14 November 2015

Je t'aime Paris -- My Friday

A photo I took during my most recent visit to Paris.
Yesterday I woke up and the two week long depression was lifted. I felt great. Not sure why it came or how it went but there you go. Things are always happening. Just gotta stick around for it.

Work was good. Had to say fare thee well to a co-worker I was quite fond of. People leave workplaces all the time. Sometimes they’re ones you’re glad to see go and sometimes they’re people you’ll miss and some of those you’ll even stay in contact with, at least for a bit or sporadically. I’m used to it but still hated having to do the hug goodbye and the exchanging of heartfelt thanks and well wishes.

For lunch I ate a sandwich.

Before my afternoon class I checked the news, which is my wont to do, and saw the horrible news from Paris, my favorite city. There is for me the twin reactions of shock and so-what-else-is-new. It’s very difficult to go more than a few weeks without some mass slaughter devastating a community or a country or the world. Every time I checked for updates the death toll rose. It started at 10, then 20, then 35 then over 50, then 80 then over 100 then over 125. It was macabre.

We have a lot of French students in the school and in fact my morning class features about six students from France. But my afternoon class has but two and neither live in Paris. Still I had to decide whether to raise the topic with them. This I pondered while they took a vocabulary quiz. I could have consulted with someone else but realized that I have more experience in such matters than any of my colleagues. Ultimately I decided to just let it go, if someone brought it up then I would open the class for discussion. Certainly if I was with the other class I would invited discussion. Also the French dominated group is my upper intermediate class while the one I was with is my upper beginners. A discussion with them would have been far more difficult.

At the break there were somber French students throughout the school many huddled together listening to French newscasts. It was a sobering scene.

The second half of class was typical for a Friday afternoon, which is to say fun and light and breezy and over quickly. My weekend had begun.

The bus I take to the subway station is rare for this area in that it seems there is nearly always one coming, waits are usually no more a few minutes. But on this day the wait was over 12 minutes long. It's entitled to an off day too, I reckoned. The bus had just reached the North Beach area when the driver announced it was the last stop, she could go no further. Buses were not allowed to go past Union Square or near it as the area was closed off due to a shooting. A shooting here too? My first thought was that there were coordinated attacks throughout the Western world. The driver directed us to a stop up the street where an express bus could take us to downtown. When I got to the stop there were people waiting from a previous bus, our bus and another behind us. In other words there were far more people than could fit on the express plus there was no telling how long we’d have to wait. I decided to hoof it.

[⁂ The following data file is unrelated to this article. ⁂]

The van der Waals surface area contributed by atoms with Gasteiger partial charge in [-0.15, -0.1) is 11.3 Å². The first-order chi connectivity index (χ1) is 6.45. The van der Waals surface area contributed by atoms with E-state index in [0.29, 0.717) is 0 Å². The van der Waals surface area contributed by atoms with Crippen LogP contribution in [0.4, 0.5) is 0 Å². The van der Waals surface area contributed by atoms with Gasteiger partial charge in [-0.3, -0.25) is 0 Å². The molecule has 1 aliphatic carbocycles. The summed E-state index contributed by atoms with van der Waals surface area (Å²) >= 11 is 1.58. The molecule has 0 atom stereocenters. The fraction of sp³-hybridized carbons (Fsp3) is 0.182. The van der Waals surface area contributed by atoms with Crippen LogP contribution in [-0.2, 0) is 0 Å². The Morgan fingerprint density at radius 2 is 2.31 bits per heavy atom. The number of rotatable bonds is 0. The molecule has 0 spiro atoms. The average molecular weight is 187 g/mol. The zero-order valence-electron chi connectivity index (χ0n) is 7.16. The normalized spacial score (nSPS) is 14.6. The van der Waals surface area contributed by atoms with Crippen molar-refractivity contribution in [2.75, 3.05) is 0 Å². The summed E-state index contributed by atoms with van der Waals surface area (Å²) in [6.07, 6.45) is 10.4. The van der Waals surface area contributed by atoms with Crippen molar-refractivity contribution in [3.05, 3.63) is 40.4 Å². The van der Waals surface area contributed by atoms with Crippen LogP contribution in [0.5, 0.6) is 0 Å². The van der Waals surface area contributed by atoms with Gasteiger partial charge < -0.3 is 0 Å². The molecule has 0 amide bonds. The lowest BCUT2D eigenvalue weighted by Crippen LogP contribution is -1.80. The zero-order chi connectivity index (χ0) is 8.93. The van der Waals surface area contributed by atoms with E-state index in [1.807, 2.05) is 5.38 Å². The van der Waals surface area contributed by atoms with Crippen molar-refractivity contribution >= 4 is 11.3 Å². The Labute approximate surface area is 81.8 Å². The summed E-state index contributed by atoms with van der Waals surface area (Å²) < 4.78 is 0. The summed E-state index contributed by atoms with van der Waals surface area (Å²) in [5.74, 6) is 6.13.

The walk was not impossibly long but it did take me through Chinatown at around 5:00 on a Friday. Not an ideal time for a stroll. Also, I was not the only one who had set out on foot. At one point the bus I would have gotten on passed me. But within a block or so I passed it. I then proceeded to pass another — and I do not exaggerate here — 30 buses. Some were chock full of passengers and others were empty. The tunnel one passes through en route to downtown was bumper to bumper stalled buses.

A photo I took of the accident scene.
I finally made it near Union Square which was roped off. Police and firemen were everywhere, the vast majority of whom were standing around. I overheard someone say that there’d been an accident. This contradicted the bus driver’s claim so I didn’t know what to believe. I finally got close to the area where I could see the effects of a bus crash including the offending tour bus. A police officer told me that a bus had been going too fast and hit some scaffolding at a construction site. When asked about injuries he said 50 people had been taken to the hospital and that there were deaths.

My reporter’s instincts had gotten the best of me and in addition to surveying the scene as best I could I snapped some photos. After sating my curiosity I made my way to the subway station and the reminder of my trip home.

I continued checking my twitter feed. There were many touching expressions of sympathy for Paris but there were also links to compilations of tweets from American conservatives who displayed incredible callousness in the face of a tragedy. Some blamed France for letting refugees into their country (never mind that the attacks were committed by the very people the refugees were fleeing) others blamed Obama because to the American right winger of today there is nothing he cannot be blamed for, others merely engaged in sabre rattling because the right’s answer to anything is always war. Former speaker of the house, the odious Newt Gingrich even blamed France’s gun control laws. At times it seems that conservatives in this country have no heart, no humanity no compassion no conscience. What a horrible lot they are.

I met the wife in downtown Berkeley, she was holding in her hands a pizza which we went home and laid waste to while enjoying the previous evening’s Late Show With Stephen Colbert. 


It’s now early Saturday afternoon. I’ve got a film and a football game on tap for the rest of the day.  Not bad.

No comments: